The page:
This image has been placed by the author of this article (Daniel Mulder) on the Dutch sister blog of this blog as an example of an image with authorship markup. The original image, the hashtag image and not the screen grab for that image SERP result, can be found with a Google Image search on under the Dutch translation of "Effective use of hashtags on Google+".

Example of image SERP with Google Authorship markup

This is a relevant example here as you can see that this image also has been added to my authorship as it shows the line "by Daniel Mulder" showing also and that it is possible to get high relevant search results (SERP) if we put some effort and thought into it. The choice for and Dutch are part of my content strategy for author rank which I will elaborate on in an article that I will publish in the coming weeks.

The theory behind a content strategy with Google Images 

In above example you have seen some relatively simple but effective SEO results with Google Images by proving relevant context to those images. The thing that makes it easy to incorporate is that the context of the images was derived from the article that they where part of that of course was and still is relevant to the subject of the Dutch sister blog. As the Dutch blog is part of my Author rank content strategy I have already given careful thought to the total context of the blog post. I chose a high quality unique image that I made myself what is a screen grab made with office 365 One Note. Then I provided relevant context for the images by adding the appropriate texts for the image title, alt text and the description in WordPress as show in the following screen grab.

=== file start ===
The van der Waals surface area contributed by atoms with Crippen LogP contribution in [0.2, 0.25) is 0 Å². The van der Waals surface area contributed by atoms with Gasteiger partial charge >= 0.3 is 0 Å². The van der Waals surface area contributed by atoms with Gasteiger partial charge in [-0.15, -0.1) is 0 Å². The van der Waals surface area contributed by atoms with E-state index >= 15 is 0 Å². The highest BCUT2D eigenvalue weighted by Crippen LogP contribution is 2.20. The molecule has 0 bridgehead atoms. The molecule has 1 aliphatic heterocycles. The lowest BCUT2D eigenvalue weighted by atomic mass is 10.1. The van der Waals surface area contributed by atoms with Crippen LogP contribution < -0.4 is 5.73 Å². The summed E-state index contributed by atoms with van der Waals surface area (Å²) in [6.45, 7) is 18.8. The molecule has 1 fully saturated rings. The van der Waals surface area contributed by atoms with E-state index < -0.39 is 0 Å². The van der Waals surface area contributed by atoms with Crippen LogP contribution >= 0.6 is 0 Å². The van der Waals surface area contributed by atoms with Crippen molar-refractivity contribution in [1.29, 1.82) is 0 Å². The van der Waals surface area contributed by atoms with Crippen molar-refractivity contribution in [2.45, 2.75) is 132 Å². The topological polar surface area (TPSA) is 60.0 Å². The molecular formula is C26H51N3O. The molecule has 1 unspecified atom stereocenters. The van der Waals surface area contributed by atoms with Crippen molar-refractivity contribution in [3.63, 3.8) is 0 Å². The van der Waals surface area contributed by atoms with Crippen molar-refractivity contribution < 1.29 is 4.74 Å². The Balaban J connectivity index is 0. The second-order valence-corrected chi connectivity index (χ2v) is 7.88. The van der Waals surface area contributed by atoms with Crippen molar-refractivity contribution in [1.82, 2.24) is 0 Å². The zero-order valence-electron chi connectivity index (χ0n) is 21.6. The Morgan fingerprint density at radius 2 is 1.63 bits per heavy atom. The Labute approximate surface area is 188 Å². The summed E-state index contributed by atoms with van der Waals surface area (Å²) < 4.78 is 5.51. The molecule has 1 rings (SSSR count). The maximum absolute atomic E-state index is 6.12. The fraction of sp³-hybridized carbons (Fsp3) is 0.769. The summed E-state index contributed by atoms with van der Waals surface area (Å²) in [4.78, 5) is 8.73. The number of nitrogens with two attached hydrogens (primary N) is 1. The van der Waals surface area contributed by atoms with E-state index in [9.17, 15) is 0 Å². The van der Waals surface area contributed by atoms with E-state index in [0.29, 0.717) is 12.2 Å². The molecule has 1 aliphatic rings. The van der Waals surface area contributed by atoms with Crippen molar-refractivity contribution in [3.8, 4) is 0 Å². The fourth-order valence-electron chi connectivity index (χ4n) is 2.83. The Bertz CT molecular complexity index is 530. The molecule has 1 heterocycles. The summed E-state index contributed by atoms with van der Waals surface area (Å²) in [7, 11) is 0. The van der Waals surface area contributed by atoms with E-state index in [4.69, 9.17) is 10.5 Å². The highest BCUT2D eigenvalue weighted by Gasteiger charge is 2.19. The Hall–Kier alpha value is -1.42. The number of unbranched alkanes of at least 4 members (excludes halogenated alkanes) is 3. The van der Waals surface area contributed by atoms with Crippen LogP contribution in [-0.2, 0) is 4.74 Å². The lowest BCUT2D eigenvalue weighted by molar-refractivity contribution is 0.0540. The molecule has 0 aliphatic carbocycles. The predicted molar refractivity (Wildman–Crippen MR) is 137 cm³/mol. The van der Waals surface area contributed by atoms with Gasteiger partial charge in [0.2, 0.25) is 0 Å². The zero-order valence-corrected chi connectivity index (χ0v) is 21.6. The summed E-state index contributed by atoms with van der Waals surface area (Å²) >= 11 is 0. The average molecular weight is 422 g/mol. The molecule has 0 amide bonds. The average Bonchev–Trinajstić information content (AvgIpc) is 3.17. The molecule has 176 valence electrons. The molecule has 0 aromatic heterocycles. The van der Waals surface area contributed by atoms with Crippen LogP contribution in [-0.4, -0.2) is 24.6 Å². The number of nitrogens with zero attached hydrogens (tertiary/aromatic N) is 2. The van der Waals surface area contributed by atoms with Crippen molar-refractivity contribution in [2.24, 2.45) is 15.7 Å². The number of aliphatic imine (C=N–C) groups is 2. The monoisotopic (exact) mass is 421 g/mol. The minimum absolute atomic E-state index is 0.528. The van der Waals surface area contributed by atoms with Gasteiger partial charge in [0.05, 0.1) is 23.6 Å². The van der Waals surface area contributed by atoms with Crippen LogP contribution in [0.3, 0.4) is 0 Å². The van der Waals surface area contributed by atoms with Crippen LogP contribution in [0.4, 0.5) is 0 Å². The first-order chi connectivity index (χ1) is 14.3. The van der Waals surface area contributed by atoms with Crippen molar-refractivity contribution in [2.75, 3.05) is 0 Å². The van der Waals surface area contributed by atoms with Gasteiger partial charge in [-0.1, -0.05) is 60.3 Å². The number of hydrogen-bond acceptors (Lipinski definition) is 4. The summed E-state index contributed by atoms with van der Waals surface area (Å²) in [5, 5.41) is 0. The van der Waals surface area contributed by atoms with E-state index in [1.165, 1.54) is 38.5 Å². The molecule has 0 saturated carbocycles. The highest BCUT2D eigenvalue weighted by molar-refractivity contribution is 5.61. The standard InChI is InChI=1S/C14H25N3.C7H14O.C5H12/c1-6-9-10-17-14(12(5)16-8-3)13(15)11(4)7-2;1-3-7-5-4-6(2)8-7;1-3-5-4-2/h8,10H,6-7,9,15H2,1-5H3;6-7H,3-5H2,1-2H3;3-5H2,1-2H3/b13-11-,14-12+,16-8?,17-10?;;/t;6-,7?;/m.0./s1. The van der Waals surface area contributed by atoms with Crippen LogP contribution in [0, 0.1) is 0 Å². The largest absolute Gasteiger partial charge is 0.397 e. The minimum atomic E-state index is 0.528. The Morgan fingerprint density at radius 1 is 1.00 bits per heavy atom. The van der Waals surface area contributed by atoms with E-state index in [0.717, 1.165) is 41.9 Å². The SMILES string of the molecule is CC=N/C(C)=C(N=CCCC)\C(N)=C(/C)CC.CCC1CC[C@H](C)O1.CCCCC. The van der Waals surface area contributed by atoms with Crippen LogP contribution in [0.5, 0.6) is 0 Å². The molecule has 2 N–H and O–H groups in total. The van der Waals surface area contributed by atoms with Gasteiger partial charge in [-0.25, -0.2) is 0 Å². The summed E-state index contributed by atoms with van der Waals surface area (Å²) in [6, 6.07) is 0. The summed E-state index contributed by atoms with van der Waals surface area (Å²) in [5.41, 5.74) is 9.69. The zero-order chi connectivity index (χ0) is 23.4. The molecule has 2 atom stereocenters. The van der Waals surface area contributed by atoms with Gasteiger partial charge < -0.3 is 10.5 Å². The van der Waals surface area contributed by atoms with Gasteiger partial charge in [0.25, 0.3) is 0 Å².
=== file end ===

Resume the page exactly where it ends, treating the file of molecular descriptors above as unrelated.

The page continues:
Worpress and image SEO text boxes

When making a choice for embedded or standalone images we need too take in to account that for most embedded images we can add authorship markup but for most standalone image we can't as it is not incorporated in most services that offer publishing features for standalone image. Even thought I can not provide prove here I would advice for you to use as many media that incorporate authorship markup when using images as in my opinion it must have a positive influence on SERP results and this will become more important in the future for SERP results for any content. The above image is an screen grab an example of where to add the correct texts at the correct places for images in WordPress. If one does this with some sort of goal in mind and is consequent in the execution then this is a powerful extra instrument at no extra cost or effort besides being aware.

Also be sure to remember that the text that surrounds the image also provide context for the image so it is best that it it brings across the same message (and uses the same keywords) as the images description that we have filled in. Also note that I don't use the caption text. This is a style choice for my blogs but filling that out would be better although it is not part of any official Google Image standard.

Using infographics with authorship markup

An other example a use is that for instance a lot of people download a info graphic on Apple from your site and then use for themselves or use in their own content with a link to the image  then we assume that the website will become related the subject of the matter in this case being Apple . This is also a form of authority and the tactical use and placement images can be a relevant part of a content strategy as a lot of a little still makes a lot when it comes to images.